Bleecker Street, which runs right by the building I live in, gets its name from the Bleecker family, who owned a farm in the area and deeded land to the city in 1808.  In the 1830s and 1840s the street was lined with handsome Greek Revival houses and rivaled Bond Street for elegance and affluence, until dentists’ offices and other evidence of neighborhood decline appeared, and the wealthy residents, fearing the taint of commerce and the lower orders, moved farther uptown.  By the 1870s the old houses had become boarding houses, brothels, and cheap restaurants, and the low rents of the area began attracting bohemians. 

     In the late nineteenth and early twentieth century Italian immigrants arrived in the city in large numbers, and many settled in Greenwich Village tenements below Washington Square, giving the whole neighborhood a distinctly Italian flavor.  That flavor is reflected in Gian Carlo Menotti’s 1954 opera The Saint of Bleecker Street, where a young woman living in a Bleecker Street tenement receives the stigmata and is hailed by the whole Italian community as a saint. 

     But change was coming.  In hopes of stemming the flight of middle-class residents to the suburbs, in the 1950s Washington Square Village, a mammoth middle-class housing complex, was built on the north side of Bleecker Street between Mercer Street and La Guardia Place, replacing working-class housing and factories and lofts.  Composed of two huge apartment blocks on stilts, the complex was labeled by the Village Voice “a prettily painted chicken coop enlarged to monstrous size.”  New York University acquired it in 1964 and went on to build another huge complex just opposite, on the south side of Bleecker.  The university’s later efforts to expand further in Greenwich Village have whipped up fiery opposition among the otherwise genteel locals.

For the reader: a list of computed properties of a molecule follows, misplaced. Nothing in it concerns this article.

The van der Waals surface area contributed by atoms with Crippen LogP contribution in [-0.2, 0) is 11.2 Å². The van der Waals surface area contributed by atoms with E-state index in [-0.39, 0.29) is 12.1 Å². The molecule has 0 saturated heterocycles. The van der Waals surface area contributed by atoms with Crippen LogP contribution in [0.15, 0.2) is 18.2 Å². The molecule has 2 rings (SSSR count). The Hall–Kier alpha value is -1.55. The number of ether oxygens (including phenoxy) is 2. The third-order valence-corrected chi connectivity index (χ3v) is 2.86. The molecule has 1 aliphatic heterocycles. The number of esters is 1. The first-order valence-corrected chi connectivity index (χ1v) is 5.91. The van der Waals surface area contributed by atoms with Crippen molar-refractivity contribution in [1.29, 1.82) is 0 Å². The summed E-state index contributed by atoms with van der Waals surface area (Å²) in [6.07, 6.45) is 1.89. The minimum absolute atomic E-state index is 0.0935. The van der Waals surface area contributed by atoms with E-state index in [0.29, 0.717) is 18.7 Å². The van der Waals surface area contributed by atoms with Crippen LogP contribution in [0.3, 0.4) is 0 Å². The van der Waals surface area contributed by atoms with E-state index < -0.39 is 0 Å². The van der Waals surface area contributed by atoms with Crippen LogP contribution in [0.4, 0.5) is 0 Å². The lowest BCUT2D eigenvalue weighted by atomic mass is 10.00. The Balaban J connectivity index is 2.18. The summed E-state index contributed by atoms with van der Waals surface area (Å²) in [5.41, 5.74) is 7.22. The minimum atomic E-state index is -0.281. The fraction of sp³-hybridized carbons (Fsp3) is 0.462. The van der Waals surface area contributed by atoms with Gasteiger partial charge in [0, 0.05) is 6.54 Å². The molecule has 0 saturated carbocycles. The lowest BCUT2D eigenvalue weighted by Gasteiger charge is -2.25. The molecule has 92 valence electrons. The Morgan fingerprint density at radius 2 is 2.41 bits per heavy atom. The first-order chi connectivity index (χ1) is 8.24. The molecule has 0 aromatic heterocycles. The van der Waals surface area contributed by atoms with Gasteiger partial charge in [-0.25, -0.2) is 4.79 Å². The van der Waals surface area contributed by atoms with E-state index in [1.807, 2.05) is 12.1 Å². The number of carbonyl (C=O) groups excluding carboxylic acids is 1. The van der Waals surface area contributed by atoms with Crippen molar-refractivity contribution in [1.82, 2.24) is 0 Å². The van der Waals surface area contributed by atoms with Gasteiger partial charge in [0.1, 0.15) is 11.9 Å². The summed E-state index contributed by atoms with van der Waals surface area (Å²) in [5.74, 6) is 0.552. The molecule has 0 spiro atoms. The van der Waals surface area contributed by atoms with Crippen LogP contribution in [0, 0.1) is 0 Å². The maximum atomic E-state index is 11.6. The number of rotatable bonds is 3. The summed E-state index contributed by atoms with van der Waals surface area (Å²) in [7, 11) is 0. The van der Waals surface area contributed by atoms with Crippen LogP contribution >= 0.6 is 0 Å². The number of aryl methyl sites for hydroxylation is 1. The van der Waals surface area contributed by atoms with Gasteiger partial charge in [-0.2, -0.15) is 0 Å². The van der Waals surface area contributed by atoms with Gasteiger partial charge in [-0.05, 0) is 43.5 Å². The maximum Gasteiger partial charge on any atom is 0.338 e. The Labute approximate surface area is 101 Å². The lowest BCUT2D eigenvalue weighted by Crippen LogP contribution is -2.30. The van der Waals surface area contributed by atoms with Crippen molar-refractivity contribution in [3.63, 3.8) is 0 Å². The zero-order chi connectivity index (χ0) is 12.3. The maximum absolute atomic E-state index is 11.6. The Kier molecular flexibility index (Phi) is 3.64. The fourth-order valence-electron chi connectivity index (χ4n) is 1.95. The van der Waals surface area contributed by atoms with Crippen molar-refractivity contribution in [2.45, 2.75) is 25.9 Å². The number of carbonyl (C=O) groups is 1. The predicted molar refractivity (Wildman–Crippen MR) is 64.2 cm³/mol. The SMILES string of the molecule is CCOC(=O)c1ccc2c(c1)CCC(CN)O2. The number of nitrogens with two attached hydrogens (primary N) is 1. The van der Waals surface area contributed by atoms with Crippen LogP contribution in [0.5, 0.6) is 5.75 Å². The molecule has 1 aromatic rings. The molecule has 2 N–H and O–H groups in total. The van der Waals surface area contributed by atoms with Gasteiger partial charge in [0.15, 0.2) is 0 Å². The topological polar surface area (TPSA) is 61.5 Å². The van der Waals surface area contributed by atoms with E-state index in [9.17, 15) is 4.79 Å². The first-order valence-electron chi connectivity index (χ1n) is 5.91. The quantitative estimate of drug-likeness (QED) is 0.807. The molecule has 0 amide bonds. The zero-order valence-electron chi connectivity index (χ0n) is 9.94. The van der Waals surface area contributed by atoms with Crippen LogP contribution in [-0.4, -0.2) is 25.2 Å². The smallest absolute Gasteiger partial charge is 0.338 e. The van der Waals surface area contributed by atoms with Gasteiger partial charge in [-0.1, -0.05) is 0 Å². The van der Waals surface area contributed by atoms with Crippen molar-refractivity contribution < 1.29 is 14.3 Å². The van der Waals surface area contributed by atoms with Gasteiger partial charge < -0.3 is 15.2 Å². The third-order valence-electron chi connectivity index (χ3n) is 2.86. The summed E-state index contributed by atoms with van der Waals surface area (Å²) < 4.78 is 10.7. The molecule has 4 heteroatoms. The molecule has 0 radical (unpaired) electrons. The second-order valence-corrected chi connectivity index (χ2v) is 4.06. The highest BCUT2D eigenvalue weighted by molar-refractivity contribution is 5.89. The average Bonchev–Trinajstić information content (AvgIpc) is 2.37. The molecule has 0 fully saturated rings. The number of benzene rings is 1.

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Washington Square Village.  Some village!
Padraic Ryan

     By the 1960s, when I first came to live in the Village, middle-class professionals like myself were moving in, including a significant gay population, and Bleecker Street was full of small shops and reasonably priced restaurants that attracted big weekend crowds.  The street’s re-gentrification, with the influx of designer clothing stores in the early years of this century, was recorded in post #105, “New York Mosaic: The Neighborhoods” (December 22, 2013).  Bleecker Street from Bank Street to West 10th Street is now trendy and (in the real-estate sense) “hot,” with soaring rents that have driven out the shops and restaurants; Marc Jacobs and Ralph Lauren and the like prevail.  But other stretches of Bleecker Street are still commercial in a less trendy way, with a mix of shops and restaurants.  And high above Bleecker are rent-stabilized holdouts like me, contemptuous of the latest trendy phase of the street, and confident that this phase too will in time yield to another, hopefully with less catastrophic rents.  Meanwhile we can console ourselves with the Magnolia Bakery’s cupcakes, or watch others devouring them on our doorstep.